What is Pyruvate?
Pyruvate is a form of pyruvic acid, a substance manufactured by the body that participates in the production of ATP (adenosine triphosphate) ATP is an important biological energy source. Pyruvate can also be found in foods such as red apples, dark beer and red wine
What are the Health Benefits of Pyruvate
Research on pyruvate demonstrates two key benefits to athletes: increased exercise performance and enhanced fat loss. Let’s take a look at just how it works.
Pyruvate & Exercise Performance
Two human studies conducted by premier pyruvate researcher Ronald T. Stanko, MD, from the Gastroenterology and Clinical Nutrition Division at the University of Pittsburgh Medical Center, found that supplementation with pyruvate along with another three-carbon molecule, dihydroxyacetone (DHA), for seven days significantly increased muscular endurance in both the arms and legs by 20%. More specifically, the pyruvate mixture increased the time it took to exhaust arm muscles by 23 minutes and leg muscles by 13 minutes.
In the world of athletics, a 20% increase in endurance – whether in your workouts or in some type of aerobic competition – is highly significant. This result is supported by a third study that found when subjects ingested the pyruvate/DHA mixture, they noticed a more than 20% decrease in perceived level of exertion, meaning they felt that the task was easier to do.
The dose used in the three endurance studies was either a 100-gram mixture of pyruvate and DHA (25 grams of pyruvate per 75 grams DHA) or 100 grams carbohydrate (placebo) daily for seven days, at which time subjects were tested for endurance, switched to the other diet for seven more days and then retested. “The reason such large doses were used was because we wanted to see a response,” says Stanko, “No one knew at the time that lower dosages were just as effective.”
Since then, published data, as well as more than 1,000 pages of unpublished data produced by a leading United States pharmaceutical company, have revealed that the optimal dose isn’t 100 grams but rather 5 grams a day. Says Stanko, “We see a linear response between 2 and 5 grams a day and then the response plateaus. In other words, the response with 10 or 15 grams or more is the same as with 5 grams.”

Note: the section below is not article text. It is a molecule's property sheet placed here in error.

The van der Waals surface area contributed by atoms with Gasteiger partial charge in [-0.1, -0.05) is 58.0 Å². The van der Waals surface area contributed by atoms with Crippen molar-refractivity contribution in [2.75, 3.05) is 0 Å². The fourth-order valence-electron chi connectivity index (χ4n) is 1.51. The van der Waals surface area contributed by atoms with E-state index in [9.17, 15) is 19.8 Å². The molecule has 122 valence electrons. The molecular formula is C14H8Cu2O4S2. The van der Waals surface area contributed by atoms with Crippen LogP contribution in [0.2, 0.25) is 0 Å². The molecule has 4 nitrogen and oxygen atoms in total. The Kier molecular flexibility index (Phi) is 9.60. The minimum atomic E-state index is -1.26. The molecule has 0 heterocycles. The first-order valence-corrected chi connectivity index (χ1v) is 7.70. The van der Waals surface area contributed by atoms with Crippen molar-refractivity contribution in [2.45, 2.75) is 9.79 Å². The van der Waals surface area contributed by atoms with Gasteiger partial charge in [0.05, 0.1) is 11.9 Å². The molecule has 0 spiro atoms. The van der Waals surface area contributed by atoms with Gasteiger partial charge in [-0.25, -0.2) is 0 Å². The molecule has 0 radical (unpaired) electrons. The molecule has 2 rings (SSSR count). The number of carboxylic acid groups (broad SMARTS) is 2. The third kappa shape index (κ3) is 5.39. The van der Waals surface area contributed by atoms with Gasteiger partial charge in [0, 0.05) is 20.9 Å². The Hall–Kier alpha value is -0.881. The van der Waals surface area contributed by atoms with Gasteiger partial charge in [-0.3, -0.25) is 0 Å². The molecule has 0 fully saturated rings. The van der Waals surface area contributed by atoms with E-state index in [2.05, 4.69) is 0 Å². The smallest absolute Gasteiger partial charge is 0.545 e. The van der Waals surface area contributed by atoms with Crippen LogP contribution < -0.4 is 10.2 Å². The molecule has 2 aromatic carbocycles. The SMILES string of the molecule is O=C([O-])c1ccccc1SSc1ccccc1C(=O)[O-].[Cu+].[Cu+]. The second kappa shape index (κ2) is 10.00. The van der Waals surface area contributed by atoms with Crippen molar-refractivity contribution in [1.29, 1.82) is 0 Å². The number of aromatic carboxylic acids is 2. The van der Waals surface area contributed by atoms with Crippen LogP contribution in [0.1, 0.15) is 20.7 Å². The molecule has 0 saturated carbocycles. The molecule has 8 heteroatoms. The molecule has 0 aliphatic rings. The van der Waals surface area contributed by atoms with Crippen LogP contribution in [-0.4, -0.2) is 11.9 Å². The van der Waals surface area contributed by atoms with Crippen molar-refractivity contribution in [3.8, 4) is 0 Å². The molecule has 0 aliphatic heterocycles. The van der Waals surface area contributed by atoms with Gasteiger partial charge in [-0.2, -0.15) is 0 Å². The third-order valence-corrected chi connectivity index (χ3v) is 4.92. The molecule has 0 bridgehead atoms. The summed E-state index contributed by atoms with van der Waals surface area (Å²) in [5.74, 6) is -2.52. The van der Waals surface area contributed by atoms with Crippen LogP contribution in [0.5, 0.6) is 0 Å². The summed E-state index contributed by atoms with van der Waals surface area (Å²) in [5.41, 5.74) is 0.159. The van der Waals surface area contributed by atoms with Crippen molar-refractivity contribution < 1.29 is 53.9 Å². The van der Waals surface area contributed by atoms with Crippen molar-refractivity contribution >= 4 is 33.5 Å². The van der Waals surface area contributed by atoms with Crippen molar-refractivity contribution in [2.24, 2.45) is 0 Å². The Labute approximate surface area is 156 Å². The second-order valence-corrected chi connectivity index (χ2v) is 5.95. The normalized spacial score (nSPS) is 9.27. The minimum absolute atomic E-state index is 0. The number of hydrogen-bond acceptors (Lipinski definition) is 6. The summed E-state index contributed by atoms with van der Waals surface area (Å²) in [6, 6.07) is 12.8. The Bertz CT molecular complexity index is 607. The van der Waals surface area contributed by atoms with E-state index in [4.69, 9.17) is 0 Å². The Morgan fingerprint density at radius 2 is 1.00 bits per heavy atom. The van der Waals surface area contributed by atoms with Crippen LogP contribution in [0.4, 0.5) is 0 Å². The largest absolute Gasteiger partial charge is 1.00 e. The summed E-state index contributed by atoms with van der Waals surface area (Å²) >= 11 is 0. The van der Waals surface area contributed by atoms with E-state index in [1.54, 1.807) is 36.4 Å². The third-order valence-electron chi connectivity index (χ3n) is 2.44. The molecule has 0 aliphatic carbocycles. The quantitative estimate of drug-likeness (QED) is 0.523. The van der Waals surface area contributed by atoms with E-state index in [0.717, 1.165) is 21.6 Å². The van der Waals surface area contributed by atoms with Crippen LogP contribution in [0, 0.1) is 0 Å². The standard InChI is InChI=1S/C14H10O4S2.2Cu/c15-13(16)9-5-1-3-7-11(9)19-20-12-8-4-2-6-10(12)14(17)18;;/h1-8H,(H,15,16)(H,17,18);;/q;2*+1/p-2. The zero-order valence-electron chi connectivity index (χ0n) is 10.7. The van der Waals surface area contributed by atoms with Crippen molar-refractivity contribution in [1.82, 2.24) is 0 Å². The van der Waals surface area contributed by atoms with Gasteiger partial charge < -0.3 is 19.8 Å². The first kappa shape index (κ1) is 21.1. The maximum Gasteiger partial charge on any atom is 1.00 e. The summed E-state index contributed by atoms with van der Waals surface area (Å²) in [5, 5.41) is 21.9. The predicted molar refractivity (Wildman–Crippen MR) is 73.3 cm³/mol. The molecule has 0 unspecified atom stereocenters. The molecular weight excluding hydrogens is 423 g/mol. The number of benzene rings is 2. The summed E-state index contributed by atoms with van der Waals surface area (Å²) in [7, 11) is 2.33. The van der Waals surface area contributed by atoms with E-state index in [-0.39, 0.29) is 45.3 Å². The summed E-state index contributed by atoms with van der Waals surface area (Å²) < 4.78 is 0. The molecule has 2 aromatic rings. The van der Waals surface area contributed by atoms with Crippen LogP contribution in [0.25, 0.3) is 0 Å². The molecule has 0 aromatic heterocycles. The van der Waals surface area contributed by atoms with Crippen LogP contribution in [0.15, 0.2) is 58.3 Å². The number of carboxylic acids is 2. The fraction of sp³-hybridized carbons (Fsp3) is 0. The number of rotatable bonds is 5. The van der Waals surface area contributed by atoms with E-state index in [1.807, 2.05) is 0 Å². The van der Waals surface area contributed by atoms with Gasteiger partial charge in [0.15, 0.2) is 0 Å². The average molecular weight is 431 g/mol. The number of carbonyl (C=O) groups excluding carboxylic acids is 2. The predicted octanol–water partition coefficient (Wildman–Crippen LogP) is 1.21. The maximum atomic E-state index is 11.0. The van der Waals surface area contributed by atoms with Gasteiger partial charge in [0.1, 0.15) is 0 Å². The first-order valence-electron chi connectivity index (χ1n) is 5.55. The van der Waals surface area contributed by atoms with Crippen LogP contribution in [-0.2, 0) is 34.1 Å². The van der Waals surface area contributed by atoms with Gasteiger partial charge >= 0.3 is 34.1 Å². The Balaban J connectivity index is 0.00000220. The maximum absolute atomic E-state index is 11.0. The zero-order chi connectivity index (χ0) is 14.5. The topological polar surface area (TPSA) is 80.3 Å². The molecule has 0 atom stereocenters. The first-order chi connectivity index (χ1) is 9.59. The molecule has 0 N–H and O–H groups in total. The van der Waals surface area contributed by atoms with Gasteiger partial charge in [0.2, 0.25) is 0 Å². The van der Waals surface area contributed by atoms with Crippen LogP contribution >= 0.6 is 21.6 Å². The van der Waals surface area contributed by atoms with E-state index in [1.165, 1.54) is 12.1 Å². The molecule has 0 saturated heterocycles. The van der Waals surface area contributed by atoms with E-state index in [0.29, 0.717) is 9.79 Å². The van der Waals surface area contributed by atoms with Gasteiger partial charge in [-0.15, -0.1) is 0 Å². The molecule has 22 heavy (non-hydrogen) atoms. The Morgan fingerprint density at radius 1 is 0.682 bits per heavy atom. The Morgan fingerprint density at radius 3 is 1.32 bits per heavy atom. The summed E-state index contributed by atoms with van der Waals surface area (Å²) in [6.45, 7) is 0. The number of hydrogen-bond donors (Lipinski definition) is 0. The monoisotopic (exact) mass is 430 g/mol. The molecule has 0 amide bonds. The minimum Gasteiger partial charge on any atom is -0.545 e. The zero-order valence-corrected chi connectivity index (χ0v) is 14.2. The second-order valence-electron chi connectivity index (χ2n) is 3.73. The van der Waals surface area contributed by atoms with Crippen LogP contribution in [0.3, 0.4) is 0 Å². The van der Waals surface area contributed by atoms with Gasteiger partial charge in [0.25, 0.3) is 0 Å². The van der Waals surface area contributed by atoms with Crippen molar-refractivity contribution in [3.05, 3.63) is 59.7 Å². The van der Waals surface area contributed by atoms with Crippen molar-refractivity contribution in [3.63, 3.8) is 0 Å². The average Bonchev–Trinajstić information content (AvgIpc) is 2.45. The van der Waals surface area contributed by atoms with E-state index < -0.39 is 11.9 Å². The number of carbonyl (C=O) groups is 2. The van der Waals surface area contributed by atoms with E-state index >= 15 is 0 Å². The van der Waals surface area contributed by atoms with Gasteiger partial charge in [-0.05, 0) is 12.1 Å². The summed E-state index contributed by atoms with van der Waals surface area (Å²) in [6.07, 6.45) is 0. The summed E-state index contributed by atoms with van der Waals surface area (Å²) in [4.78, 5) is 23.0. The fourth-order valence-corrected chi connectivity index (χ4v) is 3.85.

Increased Weight/Fat Loss
Following his studies on exercise endurance, Stanko focused on pyruvate’s effects on fat loss. His interest stemmed from the fact that pyruvate had already been shown to reduce fat accumulation in the liver of alcohol-treated animals. In a word, Stanko’s results were phenomenal. Two well-controlled human studies conducted at the Clinical Research Center at the University of Pittsburgh School of Medicine found that pyruvate had a significant impact not only on weight loss but, more importantly, on fat loss.
The most recent study found that when obese female subjects were given pyruvate for three weeks, they lost 37% more weight (13 pounds vs. 9.5 pounds) and 48% more fat (8.8 pounds vs. 5.9 pounds). In practical terms, this 48% increase in fat loss translated into a loss of nearly an extra pound of body fat a week. These women were quite obese (average weight 244 pounds), were on a liquid diet consisting of only 1,000 calories a day and were ingesting 30 grams of pyruvate daily (the control group consumed an equal amount of carbohydrates). As noted above, subsequent research has determined the maximum effective dose to be 5 grams of pyruvate daily.